"There are no two points so distant from one another that they cannot be connected by a single straight line -- and an infinite number of curves."

Composer Lawrence Dillon has produced an extensive body of work, from brief solo pieces to a full-length opera. Three disks of his music are due out in 2010 on the Bridge, Albany and Naxos labels. In the past year, he has had commissions from the Emerson String Quartet, the Cassatt String Quartet, the Mansfield Symphony, the Boise Philharmonic, the Salt Lake City Symphony, the Ravinia Festival, the Daedalus String Quartet, the Kenan Institute for the Arts, the University of Utah and the Idyllwild Symphony Orchestra.

Although he lost 50% of his hearing in a childhood illness, Dillon began composing as soon as he started piano lessons at the age of seven. In 1985, he became the youngest composer to earn a doctorate at The Juilliard School, and was shortly thereafter appointed to the Juilliard faculty. Dillon is now Composer in Residence at the University of North Carolina School of the Arts, where he has served as Music Director of the Contemporary Ensemble, Assistant Dean of Performance, and Interim Dean of the School of Music. He was the Featured American Composer in the February 2006 issue of Chamber Music magazine.

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Tuesday, March 10, 2009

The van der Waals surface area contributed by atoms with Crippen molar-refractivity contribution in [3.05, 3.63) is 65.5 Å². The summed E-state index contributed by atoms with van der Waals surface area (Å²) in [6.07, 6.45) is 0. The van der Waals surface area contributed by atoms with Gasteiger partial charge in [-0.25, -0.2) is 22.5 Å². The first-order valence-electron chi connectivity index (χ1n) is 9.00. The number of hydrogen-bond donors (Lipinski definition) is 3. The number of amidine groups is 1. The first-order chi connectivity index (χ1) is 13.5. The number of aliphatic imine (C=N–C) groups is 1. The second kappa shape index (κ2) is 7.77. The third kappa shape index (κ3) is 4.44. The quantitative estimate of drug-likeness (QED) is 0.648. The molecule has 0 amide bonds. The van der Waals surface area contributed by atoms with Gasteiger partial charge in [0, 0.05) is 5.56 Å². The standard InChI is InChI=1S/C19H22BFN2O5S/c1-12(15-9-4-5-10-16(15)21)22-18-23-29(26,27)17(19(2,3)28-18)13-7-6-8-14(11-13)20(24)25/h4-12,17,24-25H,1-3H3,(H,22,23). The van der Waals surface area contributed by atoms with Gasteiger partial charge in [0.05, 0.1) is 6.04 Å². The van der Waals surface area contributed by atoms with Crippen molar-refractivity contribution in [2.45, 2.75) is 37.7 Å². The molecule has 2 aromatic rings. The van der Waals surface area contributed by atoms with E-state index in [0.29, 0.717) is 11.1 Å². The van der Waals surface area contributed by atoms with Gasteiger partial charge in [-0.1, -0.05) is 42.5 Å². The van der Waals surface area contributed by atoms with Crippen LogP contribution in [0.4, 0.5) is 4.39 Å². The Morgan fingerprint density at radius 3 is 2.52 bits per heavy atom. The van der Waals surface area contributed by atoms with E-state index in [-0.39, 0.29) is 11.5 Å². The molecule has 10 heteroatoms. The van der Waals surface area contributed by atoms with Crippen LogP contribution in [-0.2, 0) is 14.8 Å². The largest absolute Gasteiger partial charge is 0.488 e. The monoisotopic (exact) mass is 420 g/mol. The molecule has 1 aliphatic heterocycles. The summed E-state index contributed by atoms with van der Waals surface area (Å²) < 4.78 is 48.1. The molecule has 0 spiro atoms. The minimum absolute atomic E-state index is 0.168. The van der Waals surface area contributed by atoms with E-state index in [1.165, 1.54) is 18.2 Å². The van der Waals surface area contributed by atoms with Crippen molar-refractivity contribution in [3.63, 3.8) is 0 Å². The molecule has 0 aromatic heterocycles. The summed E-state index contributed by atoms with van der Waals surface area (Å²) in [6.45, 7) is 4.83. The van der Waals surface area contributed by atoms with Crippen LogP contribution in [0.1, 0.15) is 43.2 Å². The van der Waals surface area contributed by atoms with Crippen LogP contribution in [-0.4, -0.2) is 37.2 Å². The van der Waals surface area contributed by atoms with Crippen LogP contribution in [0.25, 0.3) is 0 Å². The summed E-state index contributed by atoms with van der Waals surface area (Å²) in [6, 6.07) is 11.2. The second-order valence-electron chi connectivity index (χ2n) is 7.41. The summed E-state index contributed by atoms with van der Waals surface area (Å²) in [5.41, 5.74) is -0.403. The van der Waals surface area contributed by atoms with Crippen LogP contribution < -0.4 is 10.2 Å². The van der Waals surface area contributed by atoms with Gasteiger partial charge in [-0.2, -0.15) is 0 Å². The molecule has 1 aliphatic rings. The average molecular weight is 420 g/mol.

Au point

Make-up time. I still haven’t written about the lovely performance I got on Feb. 10 of Still Point at Mannes. The performers were mezzo Theodora Hanslowe, violist Hsin-Yun Huang and pianist Thomas Sauer. And it was particularly touching to have the poet, Shona Simpson, in attendance.

Theodora has a perfect blend of creamy voice and flawless diction. Hsin-Yun has a sound and musicianship to kill for. And Thomas has the full range of touch, from lightest feathers to thickest chest hair.

As I told the audience, Still Point has gone on to a “number of performances” since its memorable premiere in 2007. Composer trick: I didn’t tell them that the “number” was two.

It was also fun to hear Kurtag’s Hommage a Robert Schumann for clarinet, viola and piano on the same concert, with its quirkier-than-thou structure of five very brief (some just a few seconds long) movements followed by an extended isorhythmic motet in the style of Machaut. And what better way to end a motet-movement-in-homage-to-Schumann than to have the clarinetist (Todd Palmer, in this case) punctuate the proceedings with a gentle tap on a bass drum?

Last Thursday, the performers and I convened with Judith Sherman at the American Academy of Arts and Letters to record Still Point. I’ve had four recording sessions with Judy, and they’ve all been ear-opening experiences. Her attention to detail is legendary, and her gentle but exacting manner with musicians is always a recipe for success. I won’t get the results of this session for another couple of months, but I know she will have done everything humanly possible to make me sound good once again.